Nivolumab Increases Response Rate vs Chemotherapy in Advanced Melanoma With Progression After Anti–CTLA-4 Treatment


Key Points

  • Response was observed in 32% of nivolumab patients vs 11% of chemotherapy patients, with a median duration of response not reached in the nivolumab group.
  • Tumor shrinkage was observed in some patients during continuation of nivolumab after disease progression.

In the phase III CheckMate 037 trial reported in The Lancet Oncology, Weber et al found that treatment with the PD-1 inhibitor nivolumab (Opdivo) resulted in a significantly greater response rate vs chemotherapy as second- or later-line treatment in patients with advanced melanoma progressing after anti–CTLA-4 treatment. Findings in this trial supported the accelerated approval of nivolumab in this setting in December 2014.

Study Details

In this open-label trial, 405 patients with unresectable or metastatic melanoma from 90 sites in 14 countries were randomly assigned 2:1 between December 2010 and January 2014 to receive nivolumab (n = 272) or chemotherapy (n = 133). Patients had to have progressed after treatment with ipilimumab (Yervoy) or with ipilimumab and a BRAF inhibitor if they were BRAF V600 mutation–positive. Nivolumab was given at 3 mg/kg intravenously every 2 weeks. Dose delay but not reduction was permitted in nivolumab patients. Investigator’s choice of chemotherapy consisted of dacarbazine 1,000 mg/m2 every 3 weeks or paclitaxel 175 mg/m2 combined with carboplatin area under the curve = 6 every 3 weeks. Treatment was continued until disease progression or unacceptable toxicity. The primary endpoints of the trial are objective response and overall survival. In the current report of the first interim analysis, objective response was assessed after 120 patients had been treated with nivolumab and had a minimum follow-up of 24 weeks.

Among all randomized patients, the nivolumab and chemotherapy groups were generally balanced for age (median 59 and 62 years), gender (65% and 64% male), Eastern Cooperative Oncology Group performance status (0 for 60% and 63%, 1 for 40% and 36%), stage M1c disease (75% and 77%), stage 4 disease (96% and 98%), history of brain metastases (19% vs 14%), elevated lactate dehydrogenase (51% vs 35%), number of prior systemic treatments (one in 28% and 26%, two in 51% in both, more than two in 21% and 23%), previous treatment other than ipilimumab (chemotherapy in 53% and 54%, vemurafenib (Zelboraf) in 18% and 17%, other immunotherapy in 14% and 26%), PD-L1–positive status (49% and 50%), BRAF-mutant disease (22% in both), and no benefit (best overall response of progressive disease) from prior ipilimumab (64% and 65%).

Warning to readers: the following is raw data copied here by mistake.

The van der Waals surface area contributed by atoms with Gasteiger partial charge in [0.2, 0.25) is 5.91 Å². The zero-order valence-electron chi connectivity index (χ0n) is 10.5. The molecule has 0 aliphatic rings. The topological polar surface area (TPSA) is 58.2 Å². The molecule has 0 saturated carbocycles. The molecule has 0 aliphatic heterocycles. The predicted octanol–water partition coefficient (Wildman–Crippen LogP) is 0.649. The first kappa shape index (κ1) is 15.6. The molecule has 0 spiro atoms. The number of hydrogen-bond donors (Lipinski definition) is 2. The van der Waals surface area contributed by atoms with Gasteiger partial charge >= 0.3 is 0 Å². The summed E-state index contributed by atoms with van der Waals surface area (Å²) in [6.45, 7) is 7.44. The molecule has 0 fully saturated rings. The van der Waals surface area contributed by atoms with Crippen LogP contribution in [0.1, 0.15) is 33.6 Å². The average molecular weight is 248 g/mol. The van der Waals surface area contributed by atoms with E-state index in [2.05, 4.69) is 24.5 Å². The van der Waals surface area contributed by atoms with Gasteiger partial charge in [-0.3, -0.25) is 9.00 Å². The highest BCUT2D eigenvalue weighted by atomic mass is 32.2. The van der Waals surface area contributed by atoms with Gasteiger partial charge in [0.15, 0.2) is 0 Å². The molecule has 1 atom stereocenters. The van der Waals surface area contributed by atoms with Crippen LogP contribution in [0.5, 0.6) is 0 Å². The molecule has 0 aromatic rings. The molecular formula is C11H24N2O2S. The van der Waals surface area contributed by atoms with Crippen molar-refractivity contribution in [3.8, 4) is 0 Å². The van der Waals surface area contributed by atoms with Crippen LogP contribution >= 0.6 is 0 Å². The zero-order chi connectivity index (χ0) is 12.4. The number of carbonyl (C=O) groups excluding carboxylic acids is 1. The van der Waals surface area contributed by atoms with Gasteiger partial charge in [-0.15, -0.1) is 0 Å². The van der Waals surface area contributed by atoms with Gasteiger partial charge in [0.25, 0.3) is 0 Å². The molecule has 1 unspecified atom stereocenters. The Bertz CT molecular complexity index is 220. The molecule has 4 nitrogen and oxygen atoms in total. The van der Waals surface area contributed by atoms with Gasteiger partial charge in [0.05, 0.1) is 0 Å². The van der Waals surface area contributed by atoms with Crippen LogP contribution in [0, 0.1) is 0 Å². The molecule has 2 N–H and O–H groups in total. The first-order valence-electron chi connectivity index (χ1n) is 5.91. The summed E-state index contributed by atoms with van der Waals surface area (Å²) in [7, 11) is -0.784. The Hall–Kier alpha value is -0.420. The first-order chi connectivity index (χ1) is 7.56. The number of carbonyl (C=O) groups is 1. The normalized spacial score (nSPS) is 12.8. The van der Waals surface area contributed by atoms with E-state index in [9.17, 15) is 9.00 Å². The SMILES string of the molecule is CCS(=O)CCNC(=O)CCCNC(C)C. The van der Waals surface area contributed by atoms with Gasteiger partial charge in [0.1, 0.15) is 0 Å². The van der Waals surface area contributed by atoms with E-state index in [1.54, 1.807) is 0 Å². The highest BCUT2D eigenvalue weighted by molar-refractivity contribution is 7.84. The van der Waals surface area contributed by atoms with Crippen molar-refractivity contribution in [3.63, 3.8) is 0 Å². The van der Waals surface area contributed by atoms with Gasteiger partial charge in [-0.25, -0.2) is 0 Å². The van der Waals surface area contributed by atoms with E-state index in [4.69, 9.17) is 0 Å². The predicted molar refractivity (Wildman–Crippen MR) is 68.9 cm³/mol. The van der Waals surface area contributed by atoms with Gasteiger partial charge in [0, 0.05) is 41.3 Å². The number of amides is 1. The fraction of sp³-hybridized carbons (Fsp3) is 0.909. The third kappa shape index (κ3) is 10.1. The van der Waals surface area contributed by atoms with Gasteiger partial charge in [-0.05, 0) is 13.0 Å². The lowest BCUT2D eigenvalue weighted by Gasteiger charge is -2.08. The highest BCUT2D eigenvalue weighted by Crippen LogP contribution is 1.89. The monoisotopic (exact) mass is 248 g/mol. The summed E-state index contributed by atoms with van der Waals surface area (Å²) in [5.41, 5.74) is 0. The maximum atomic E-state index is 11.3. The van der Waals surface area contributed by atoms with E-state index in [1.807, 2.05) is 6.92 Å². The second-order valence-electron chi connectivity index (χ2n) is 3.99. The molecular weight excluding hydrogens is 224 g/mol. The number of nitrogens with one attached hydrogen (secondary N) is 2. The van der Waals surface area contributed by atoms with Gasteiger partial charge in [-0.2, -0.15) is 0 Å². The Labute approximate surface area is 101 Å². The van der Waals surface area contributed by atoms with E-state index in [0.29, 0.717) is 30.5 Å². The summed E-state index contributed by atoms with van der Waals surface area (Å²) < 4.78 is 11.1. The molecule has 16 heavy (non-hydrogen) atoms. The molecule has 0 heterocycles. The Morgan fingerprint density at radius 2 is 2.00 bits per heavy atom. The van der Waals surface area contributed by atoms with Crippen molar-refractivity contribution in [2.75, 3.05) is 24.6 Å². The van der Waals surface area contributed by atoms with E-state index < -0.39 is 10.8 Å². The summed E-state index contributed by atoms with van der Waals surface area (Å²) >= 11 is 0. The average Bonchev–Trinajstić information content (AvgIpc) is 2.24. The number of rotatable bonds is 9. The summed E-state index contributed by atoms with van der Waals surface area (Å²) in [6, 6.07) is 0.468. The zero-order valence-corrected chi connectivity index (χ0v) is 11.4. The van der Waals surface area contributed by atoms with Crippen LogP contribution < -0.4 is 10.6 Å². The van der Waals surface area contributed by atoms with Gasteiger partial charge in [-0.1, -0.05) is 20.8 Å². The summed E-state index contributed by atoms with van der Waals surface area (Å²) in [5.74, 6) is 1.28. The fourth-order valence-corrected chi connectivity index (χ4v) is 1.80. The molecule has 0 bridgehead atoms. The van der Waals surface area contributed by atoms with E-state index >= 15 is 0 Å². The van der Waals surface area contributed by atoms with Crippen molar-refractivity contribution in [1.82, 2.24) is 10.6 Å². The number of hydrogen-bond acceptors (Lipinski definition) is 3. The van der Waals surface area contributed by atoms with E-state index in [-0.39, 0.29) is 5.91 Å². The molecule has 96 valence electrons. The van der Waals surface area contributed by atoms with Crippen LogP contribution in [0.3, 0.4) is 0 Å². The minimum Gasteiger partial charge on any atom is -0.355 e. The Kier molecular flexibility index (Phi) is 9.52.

Objective Response Rate

Patients received nivolumab for a median of 5.3 months and chemotherapy for a median of 2.0 months. Confirmed objective response was observed in 38 (31.7%, 95% confidence interval [CI] = 23.5%–40.8%) of the first 120 patients in the nivolumab group (including complete response in four patients, 3.3%) vs 5 (10.6%, 95% CI = 3.5%–23.1%) of 47 patients in the chemotherapy group. Median duration of response had not been reached (range = 1.4+ to 10.0+ months) in the nivolumab group and was 3.5 months (range = 1.3+ to 3.5) months in the chemotherapy group. Median time to response was 2.1 months (range = 1.6–7.4 months) vs 3.5 months (range = 2.1–6.1 months).